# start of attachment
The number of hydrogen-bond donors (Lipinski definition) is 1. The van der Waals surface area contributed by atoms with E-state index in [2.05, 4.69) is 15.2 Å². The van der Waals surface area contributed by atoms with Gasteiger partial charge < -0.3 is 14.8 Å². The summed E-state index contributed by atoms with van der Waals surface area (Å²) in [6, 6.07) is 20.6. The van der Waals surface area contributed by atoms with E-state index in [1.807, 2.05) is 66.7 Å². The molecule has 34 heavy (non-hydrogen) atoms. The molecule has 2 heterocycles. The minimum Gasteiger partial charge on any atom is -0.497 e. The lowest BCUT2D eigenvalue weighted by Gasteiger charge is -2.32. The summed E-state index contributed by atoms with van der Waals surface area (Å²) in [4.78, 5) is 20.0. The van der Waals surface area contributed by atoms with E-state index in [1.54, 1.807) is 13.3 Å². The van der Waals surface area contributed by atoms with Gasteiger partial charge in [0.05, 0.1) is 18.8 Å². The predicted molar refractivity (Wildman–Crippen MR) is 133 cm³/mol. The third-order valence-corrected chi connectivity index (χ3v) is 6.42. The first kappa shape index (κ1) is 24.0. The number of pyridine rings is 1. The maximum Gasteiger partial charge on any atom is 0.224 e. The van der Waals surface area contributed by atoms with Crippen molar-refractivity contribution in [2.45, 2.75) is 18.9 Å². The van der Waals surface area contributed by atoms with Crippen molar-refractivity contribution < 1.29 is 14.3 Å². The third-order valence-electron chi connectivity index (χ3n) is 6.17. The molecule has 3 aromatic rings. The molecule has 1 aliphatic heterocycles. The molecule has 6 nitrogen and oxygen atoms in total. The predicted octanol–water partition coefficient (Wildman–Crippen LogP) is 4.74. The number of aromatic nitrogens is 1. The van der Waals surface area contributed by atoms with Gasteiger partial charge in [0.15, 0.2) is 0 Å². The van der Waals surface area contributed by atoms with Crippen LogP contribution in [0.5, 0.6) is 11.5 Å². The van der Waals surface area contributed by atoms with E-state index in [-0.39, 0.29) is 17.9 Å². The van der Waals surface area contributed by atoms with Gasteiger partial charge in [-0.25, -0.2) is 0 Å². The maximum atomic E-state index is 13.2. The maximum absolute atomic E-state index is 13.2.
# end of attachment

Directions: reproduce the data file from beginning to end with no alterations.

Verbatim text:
The number of hydrogen-bond donors (Lipinski definition) is 1. The van der Waals surface area contributed by atoms with E-state index in [2.05, 4.69) is 15.2 Å². The van der Waals surface area contributed by atoms with Gasteiger partial charge < -0.3 is 14.8 Å². The summed E-state index contributed by atoms with van der Waals surface area (Å²) in [6, 6.07) is 20.6. The van der Waals surface area contributed by atoms with E-state index in [1.807, 2.05) is 66.7 Å². The molecule has 34 heavy (non-hydrogen) atoms. The molecule has 2 heterocycles. The minimum Gasteiger partial charge on any atom is -0.497 e. The lowest BCUT2D eigenvalue weighted by Gasteiger charge is -2.32. The summed E-state index contributed by atoms with van der Waals surface area (Å²) in [4.78, 5) is 20.0. The van der Waals surface area contributed by atoms with E-state index in [1.54, 1.807) is 13.3 Å². The van der Waals surface area contributed by atoms with Gasteiger partial charge in [0.05, 0.1) is 18.8 Å². The predicted molar refractivity (Wildman–Crippen MR) is 133 cm³/mol. The third-order valence-corrected chi connectivity index (χ3v) is 6.42. The first kappa shape index (κ1) is 24.0. The number of pyridine rings is 1. The maximum Gasteiger partial charge on any atom is 0.224 e. The van der Waals surface area contributed by atoms with Crippen molar-refractivity contribution in [2.45, 2.75) is 18.9 Å². The van der Waals surface area contributed by atoms with Crippen molar-refractivity contribution < 1.29 is 14.3 Å². The third-order valence-electron chi connectivity index (χ3n) is 6.17. The molecule has 3 aromatic rings. The molecule has 1 aliphatic heterocycles. The molecule has 6 nitrogen and oxygen atoms in total. The predicted octanol–water partition coefficient (Wildman–Crippen LogP) is 4.74. The number of aromatic nitrogens is 1. The van der Waals surface area contributed by atoms with Gasteiger partial charge in [0.15, 0.2) is 0 Å². The van der Waals surface area contributed by atoms with Crippen LogP contribution in [0.5, 0.6) is 11.5 Å². The van der Waals surface area contributed by atoms with E-state index in [-0.39, 0.29) is 17.9 Å². The van der Waals surface area contributed by atoms with Gasteiger partial charge in [-0.25, -0.2) is 0 Å². The maximum atomic E-state index is 13.2. The maximum absolute atomic E-state index is 13.2.